Chicken livers always make me think of the early ’70s when my folks and their friends had cocktail parties where they served fancy Rumaki and chicken liver pate. At the time, it all seemed so sophisticated (especially for a small town in the midwest). I couldn’t tell you the last time I had Rumaki, though I like it (and what isn’t good wrapped in crispy bacon?).
So I was looking forward to this recipe, because I thought it would be fun, and Dorie’s dish looked so delicious. I didn’t think it would be a huge stretch. That was before I actually read the description and recipe. Really? It’s supposed to be served warm? Um, ok. And then when I read how this was to be prepared, all I could think of were my fellow Doristas – many of whom I thought might be a bit (!) put off by whirling raw chicken livers in the blender.
But – I was committed, and since I’d often proposed and/or voted for the recipe, I felt honor bound to complete it, even if my week was getting away from me.
The ingredients are actually easy to get, many of them readily on hand. I didn’t have fresh herbs, unfortunately, but since it was a small amount, I hoped it wouldn’t matter. I liked the idea of being able to un-mold these, so wanted to try using some of my fancy molds. I hedged my bets, however, by using some other standard ones. I might share these, but it wasn’t going to be at a dinner party, since I was late in getting to this, so I thought I’d play around a bit. I love these vintage molds, and don’t get to use them often. I have some others as well – so I was hoping this would be a new favorite dish. They get prepped, and sit in a paper towel-lined baking pan.
The ingredients for the gateaux all get whirled together in the blender – chicken livers, eggs, egg yoks, half & half and seasonings. It gets blended to a (sickly?) pink liquid, that is then poured into the molds. Hot water gets added to the pan, and then it all goes into the oven for about 30 minutes. The thing I found about the fancy metal molds is that they floated, so I had to be careful with them, but didn’t have any mishaps. Mental note: less water next time.
The pickled onions are the other component of this recipe. And even if the gateaux doesn’t get made again, these certainly will! I used red onions, because I thought they would be so much prettier, and they are typical for Latin recipes, so I thought I’d at least go off in that direction.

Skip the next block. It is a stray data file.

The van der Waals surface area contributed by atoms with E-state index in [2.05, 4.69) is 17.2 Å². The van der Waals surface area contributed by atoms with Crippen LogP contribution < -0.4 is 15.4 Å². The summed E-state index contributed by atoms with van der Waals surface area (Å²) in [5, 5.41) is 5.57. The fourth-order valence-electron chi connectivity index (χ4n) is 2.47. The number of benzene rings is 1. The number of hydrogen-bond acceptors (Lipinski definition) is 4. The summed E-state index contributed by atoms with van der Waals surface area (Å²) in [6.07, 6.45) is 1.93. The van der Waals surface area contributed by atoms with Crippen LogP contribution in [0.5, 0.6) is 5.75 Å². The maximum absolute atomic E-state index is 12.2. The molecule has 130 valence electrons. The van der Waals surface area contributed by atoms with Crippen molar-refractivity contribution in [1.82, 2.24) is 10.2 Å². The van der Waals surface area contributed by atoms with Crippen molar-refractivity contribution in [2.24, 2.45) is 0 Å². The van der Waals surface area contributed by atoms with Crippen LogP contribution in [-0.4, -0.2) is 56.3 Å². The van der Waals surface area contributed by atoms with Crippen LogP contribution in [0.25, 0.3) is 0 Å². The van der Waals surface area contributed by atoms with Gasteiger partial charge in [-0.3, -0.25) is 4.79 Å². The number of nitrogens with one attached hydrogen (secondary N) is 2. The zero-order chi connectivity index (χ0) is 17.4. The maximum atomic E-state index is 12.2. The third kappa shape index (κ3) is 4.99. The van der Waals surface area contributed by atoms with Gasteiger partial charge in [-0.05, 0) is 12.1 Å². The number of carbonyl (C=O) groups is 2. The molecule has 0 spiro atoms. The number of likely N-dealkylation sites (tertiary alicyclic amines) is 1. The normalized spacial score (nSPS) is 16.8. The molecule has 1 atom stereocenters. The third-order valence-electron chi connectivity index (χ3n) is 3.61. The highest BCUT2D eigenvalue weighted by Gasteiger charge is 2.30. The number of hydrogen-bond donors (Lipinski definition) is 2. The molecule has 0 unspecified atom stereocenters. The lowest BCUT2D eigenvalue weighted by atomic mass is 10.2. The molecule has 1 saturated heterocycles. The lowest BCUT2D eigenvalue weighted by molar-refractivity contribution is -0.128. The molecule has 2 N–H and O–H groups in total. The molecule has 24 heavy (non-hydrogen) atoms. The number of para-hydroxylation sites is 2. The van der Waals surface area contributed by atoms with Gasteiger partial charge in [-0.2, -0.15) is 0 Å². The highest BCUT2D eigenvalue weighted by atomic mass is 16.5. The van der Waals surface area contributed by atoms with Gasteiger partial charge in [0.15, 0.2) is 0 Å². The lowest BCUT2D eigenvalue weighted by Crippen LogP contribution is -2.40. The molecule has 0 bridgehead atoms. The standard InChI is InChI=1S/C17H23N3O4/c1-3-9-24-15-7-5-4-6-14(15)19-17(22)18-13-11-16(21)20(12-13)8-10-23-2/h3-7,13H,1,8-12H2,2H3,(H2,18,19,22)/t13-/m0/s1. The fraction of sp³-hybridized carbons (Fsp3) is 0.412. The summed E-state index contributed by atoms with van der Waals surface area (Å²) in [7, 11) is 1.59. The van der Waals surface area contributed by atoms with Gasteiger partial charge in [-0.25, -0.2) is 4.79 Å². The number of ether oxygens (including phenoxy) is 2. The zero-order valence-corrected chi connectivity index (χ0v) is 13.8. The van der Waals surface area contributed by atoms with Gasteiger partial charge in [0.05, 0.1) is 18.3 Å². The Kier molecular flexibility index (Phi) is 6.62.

The brine ingredients get combined and simmered. The onions sliced into rings. And then they are added to the brine for a 10-minute simmer of their own. The aroma is heavenly, and I’m so, so very glad that we made these!
The onions cool (they can be made ahead), the gateaux comes out of the oven and cools just a bit too. Since it was so unfamiliar to me, I wanted to try the gateaux when it was warm, so I plated one and added the onions. My spices drifted to the bottom, and so didn’t look quite so pretty. At least it retained the prettier pink, rather than the sort-of unattractive brown-ish color that was the top of the cake while still in the mold.
I was pleased that this unmolded nicely and I think it looked kind of pretty. Of course, the greens would have looked nice too – but was a bit of a stretch with the warm gateaux (for me).
I’m still not sure whether I like this or not. The texture was so unusual, particularly when it was warm. And the flavorings reminded me of more of an old-world sausage with the sage. I did try a bit more cold the next day – and I’ll be sharing a couple later on today and will find out what others think. I’m not sure of the final verdict, though it was very fun to try!!
So, the container of chicken livers I picked up was 1 lb. I decided (since it had reminded me of all of those parties from long ago) that I would use the other 1/2 to make the chicken liver pate that I remember from back then. This is the recipe from our back-door neighbor Lucille Roehrs. My recipe card is in my little kid handwriting (we moved when I was 13, so I couldn’t have been too old!), and I have so many fond memories of Lou, that it may be why I like this so much. But anyway…
8 oz of chicken livers are sauteed in 1 T butter until no longer pink.
Then they are whirled in a food processor or blender. Once cooled slightly, 2 T mayonnaise, 2 T butter, 1 T lemon juice, 2 t finely chopped onion, 4-5 drops of Tabasco, 1/2 t salt, 1/4 t dry mustard and a dash of pepper are added. You can blend it all until smooth, or leave it a bit chunkier. This time – smooth it was! This makes about 3/4c.
Once this is chilled, it takes on a really nice spreading consistency. I didn’t bother, but you might be able to mold this one too. I’m sure it would be nice updated with some other flavors as well, or garnished with other things (like those pickled onions!).
So it was a fun time making something new, and something old too! I’m interested in seeing how everyone else did with this recipe. If you are too, you can check on them here.